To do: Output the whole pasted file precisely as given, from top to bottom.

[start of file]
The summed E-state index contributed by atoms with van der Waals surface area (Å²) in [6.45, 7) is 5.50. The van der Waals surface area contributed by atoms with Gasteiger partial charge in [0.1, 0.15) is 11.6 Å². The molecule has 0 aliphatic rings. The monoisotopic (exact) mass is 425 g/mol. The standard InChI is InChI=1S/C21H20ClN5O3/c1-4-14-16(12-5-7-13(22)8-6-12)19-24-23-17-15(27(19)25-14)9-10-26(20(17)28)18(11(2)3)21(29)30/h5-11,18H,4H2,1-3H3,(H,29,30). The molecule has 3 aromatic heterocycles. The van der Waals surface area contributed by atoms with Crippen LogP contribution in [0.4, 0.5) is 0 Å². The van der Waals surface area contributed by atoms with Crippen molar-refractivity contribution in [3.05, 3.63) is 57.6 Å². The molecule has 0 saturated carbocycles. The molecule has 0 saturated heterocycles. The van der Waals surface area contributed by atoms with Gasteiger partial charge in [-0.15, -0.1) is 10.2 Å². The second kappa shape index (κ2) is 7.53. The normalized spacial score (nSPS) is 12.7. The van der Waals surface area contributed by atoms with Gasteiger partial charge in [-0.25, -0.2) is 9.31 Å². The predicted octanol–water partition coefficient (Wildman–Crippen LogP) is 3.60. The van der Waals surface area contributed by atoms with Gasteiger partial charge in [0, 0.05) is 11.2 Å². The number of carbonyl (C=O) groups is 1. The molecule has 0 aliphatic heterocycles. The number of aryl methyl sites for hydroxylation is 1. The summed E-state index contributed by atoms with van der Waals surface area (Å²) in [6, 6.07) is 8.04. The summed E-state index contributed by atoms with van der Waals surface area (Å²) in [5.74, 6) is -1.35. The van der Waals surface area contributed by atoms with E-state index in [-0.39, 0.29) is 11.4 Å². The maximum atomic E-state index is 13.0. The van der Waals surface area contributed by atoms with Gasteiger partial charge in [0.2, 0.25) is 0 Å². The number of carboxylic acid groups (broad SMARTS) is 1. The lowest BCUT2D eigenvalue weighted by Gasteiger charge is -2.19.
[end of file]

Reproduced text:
The summed E-state index contributed by atoms with van der Waals surface area (Å²) in [6.45, 7) is 5.50. The van der Waals surface area contributed by atoms with Gasteiger partial charge in [0.1, 0.15) is 11.6 Å². The molecule has 0 aliphatic rings. The monoisotopic (exact) mass is 425 g/mol. The standard InChI is InChI=1S/C21H20ClN5O3/c1-4-14-16(12-5-7-13(22)8-6-12)19-24-23-17-15(27(19)25-14)9-10-26(20(17)28)18(11(2)3)21(29)30/h5-11,18H,4H2,1-3H3,(H,29,30). The molecule has 3 aromatic heterocycles. The van der Waals surface area contributed by atoms with Crippen LogP contribution in [0.4, 0.5) is 0 Å². The van der Waals surface area contributed by atoms with Crippen molar-refractivity contribution in [3.05, 3.63) is 57.6 Å². The molecule has 0 saturated carbocycles. The molecule has 0 saturated heterocycles. The van der Waals surface area contributed by atoms with Gasteiger partial charge in [-0.15, -0.1) is 10.2 Å². The second kappa shape index (κ2) is 7.53. The normalized spacial score (nSPS) is 12.7. The van der Waals surface area contributed by atoms with Gasteiger partial charge in [-0.25, -0.2) is 9.31 Å². The predicted octanol–water partition coefficient (Wildman–Crippen LogP) is 3.60. The van der Waals surface area contributed by atoms with Gasteiger partial charge in [0, 0.05) is 11.2 Å². The number of carbonyl (C=O) groups is 1. The molecule has 0 aliphatic heterocycles. The number of aryl methyl sites for hydroxylation is 1. The summed E-state index contributed by atoms with van der Waals surface area (Å²) in [6, 6.07) is 8.04. The summed E-state index contributed by atoms with van der Waals surface area (Å²) in [5.74, 6) is -1.35. The van der Waals surface area contributed by atoms with E-state index in [-0.39, 0.29) is 11.4 Å². The maximum atomic E-state index is 13.0. The van der Waals surface area contributed by atoms with Gasteiger partial charge in [0.2, 0.25) is 0 Å². The number of carboxylic acid groups (broad SMARTS) is 1. The lowest BCUT2D eigenvalue weighted by Gasteiger charge is -2.19.